Scientists have established a relationship between clearness of vision and cognitive function in older individuals; they seem to rise or fall together. But does one cause the other? In an attempt to answer that question, a trio of researchers introduced time into the analysis, exploring the relationship between clarity of vision at time 1 and cognitive function at time 2, and vice versa, repeatedly over an 8-year period. The study does find a relationship but, given the large number of participants in the study (more than 2500), it is a modest one. Alas, that does not deter either sources in the story or the headline writer, who opt into causal statements that are far stronger than the data warrant.
Maintaining cognitive capacity is a major goal for aging individuals, so anything that contributes to that objective is worth attention. If eye health indeed proves to be a substantial contributor, that will ramp up attention to diagnostic and treatment options. But such behavior awaits more robust studies, and stories about this link need to tread cautiously.
Maintaining visual capabilities does not come cheaply in the United States, given the need for diagnostic visits, eyewear that can run into the hundreds of dollars, and expensive medical procedures to manage a litany of age-related problems, such as cataracts and macular degeneration. Although the story mentions these options, their related costs are missing in action.
The story describes a relationship between vision and cognition, but we never get a feel for how strong that link might be.
Although the debits of traditional eye exams are minor, more substantive “fixes” of vision problems mentioned in the story (such as cataract surgery) do bring with them possible risks.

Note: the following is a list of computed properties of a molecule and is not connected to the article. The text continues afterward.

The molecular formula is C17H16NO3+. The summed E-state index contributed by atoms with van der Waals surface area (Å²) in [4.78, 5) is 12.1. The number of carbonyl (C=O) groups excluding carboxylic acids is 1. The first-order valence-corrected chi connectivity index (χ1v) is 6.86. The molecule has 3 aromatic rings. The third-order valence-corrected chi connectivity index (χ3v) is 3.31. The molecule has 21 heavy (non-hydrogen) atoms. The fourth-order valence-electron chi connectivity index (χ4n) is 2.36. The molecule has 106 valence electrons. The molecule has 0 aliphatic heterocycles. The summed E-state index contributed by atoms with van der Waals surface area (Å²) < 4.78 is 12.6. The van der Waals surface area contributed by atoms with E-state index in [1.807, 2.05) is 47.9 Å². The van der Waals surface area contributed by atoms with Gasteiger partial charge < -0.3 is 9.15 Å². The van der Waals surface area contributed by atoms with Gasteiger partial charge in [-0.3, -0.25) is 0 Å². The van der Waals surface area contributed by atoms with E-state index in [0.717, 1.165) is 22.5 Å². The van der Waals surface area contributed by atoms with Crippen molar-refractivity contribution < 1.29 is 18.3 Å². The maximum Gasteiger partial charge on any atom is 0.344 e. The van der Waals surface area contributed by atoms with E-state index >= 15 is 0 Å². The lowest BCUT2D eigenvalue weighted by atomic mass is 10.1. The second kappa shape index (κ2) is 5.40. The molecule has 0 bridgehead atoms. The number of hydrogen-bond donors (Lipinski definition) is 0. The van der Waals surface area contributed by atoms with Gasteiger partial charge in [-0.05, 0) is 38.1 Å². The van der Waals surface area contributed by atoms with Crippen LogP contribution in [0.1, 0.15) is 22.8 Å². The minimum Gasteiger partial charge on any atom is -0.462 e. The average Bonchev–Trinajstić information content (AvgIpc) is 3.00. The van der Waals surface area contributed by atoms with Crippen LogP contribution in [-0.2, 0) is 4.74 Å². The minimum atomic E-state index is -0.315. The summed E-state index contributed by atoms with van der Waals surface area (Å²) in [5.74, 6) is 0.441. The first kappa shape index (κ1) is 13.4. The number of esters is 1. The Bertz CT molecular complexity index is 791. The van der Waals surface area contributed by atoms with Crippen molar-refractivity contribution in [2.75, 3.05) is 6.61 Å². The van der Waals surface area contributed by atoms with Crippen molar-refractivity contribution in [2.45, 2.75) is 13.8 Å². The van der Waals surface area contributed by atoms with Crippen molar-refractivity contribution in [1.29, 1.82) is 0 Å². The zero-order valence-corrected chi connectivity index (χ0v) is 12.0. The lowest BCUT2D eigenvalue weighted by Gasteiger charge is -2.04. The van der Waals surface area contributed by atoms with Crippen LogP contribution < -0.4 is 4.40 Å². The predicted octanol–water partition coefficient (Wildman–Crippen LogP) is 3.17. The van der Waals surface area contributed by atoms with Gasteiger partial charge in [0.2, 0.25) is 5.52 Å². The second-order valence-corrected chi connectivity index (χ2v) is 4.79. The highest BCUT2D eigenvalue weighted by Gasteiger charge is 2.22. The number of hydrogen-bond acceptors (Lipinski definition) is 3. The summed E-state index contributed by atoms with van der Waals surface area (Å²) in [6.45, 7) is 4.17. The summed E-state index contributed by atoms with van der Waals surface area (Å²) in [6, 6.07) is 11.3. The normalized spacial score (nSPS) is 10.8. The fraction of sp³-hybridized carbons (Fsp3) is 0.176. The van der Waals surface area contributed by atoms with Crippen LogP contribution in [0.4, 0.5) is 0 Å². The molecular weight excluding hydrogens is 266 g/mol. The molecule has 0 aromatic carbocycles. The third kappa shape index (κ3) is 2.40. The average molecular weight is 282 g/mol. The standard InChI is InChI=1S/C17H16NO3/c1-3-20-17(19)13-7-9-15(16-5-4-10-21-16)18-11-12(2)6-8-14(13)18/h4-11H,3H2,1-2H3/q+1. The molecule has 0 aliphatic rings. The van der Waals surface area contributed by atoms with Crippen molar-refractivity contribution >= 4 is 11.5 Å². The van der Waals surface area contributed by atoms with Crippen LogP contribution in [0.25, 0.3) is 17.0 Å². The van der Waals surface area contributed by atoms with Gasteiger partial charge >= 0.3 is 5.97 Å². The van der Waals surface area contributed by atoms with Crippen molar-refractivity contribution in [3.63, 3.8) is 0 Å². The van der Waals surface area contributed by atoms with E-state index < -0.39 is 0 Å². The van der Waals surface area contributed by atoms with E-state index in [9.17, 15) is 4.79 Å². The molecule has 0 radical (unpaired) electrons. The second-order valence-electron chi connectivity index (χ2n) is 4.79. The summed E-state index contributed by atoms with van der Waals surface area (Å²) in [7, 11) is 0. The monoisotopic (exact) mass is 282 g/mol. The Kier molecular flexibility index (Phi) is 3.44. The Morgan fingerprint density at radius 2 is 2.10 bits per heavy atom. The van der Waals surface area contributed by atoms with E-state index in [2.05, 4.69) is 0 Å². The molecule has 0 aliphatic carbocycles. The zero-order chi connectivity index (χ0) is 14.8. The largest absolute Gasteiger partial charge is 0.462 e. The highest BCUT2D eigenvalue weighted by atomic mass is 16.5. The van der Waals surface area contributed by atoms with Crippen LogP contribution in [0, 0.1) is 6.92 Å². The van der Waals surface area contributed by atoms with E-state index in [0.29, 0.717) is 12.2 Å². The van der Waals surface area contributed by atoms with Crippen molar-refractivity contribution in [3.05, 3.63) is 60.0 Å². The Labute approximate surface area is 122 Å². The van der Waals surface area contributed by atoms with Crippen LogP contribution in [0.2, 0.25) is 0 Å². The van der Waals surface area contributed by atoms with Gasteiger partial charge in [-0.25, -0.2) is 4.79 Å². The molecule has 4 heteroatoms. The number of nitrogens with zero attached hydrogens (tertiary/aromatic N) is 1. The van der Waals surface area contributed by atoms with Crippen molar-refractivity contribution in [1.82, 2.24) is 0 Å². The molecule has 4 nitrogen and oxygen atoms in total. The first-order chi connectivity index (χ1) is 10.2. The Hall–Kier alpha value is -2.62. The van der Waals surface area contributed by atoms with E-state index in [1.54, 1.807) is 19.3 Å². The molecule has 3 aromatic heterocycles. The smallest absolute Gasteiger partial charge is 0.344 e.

While the story does provide some details about the study, such as the number of individuals (more than 2,500) and the length (8 years), its brief description of the study design leaves some key details unexplored. This was a cross-lagged analysis in which a measure of eyesight at time 1 was associated with a cognitive test at time 2. That kind of analysis can make a stab at establishing cause-and-effect if it also examines the opposite relationship (cognitive test at time 1 to visual test at time 2) and finds it to be nonexistent. The analysis actually did this and determined that the visual-to-cognitive test was a stronger relationship than its opposite. But while that fuller explanation would have made the story more complete, it would still omit an important caution: The correlations running in both directions are quite modest. Thus, there is evidence in this study that vision could be a factor in cognitive health, but it seems to play only a minor role. And its impact, if any, would still need to be tested in a clinical trial to be proven conclusively.
Both cognitive decline and vision loss accompany aging. Neither is necessarily lethal, but seeking to learn if they are related would be beneficial. An invited commentary that accompanied the report of this research in the Journal of the American Medical Association Ophthalmology describes a number of studies exploring this relationship in recent years,
The study was funded by the National Eye Institute and the Jane Kroger Fund. It would have been beneficial to include the funding sources in the story. However, omitting the name of a government or non-profit funder does not merit a Not Satisfactory rating.
The story mentions several approaches to maintaining eyesight. Mentioning other possible approaches to preventing cognitive decline (diet, exercise, etc.) would’ve been a bonus.
The story implies that the vision treatments mentioned (“a new eyeglass prescription or surgery to remove cataracts”) are available in the marketplace, which is accurate.
Although the commentary in the JAMA Ophthalmology issue where the research appears makes the point that this study’s effort to introduce causality into the vision/cognition relationship is a “new dimension,” that novel element is not made clear in the story.
It’s clear there was some original reporting done, and the story didn’t rely excessively on any news release.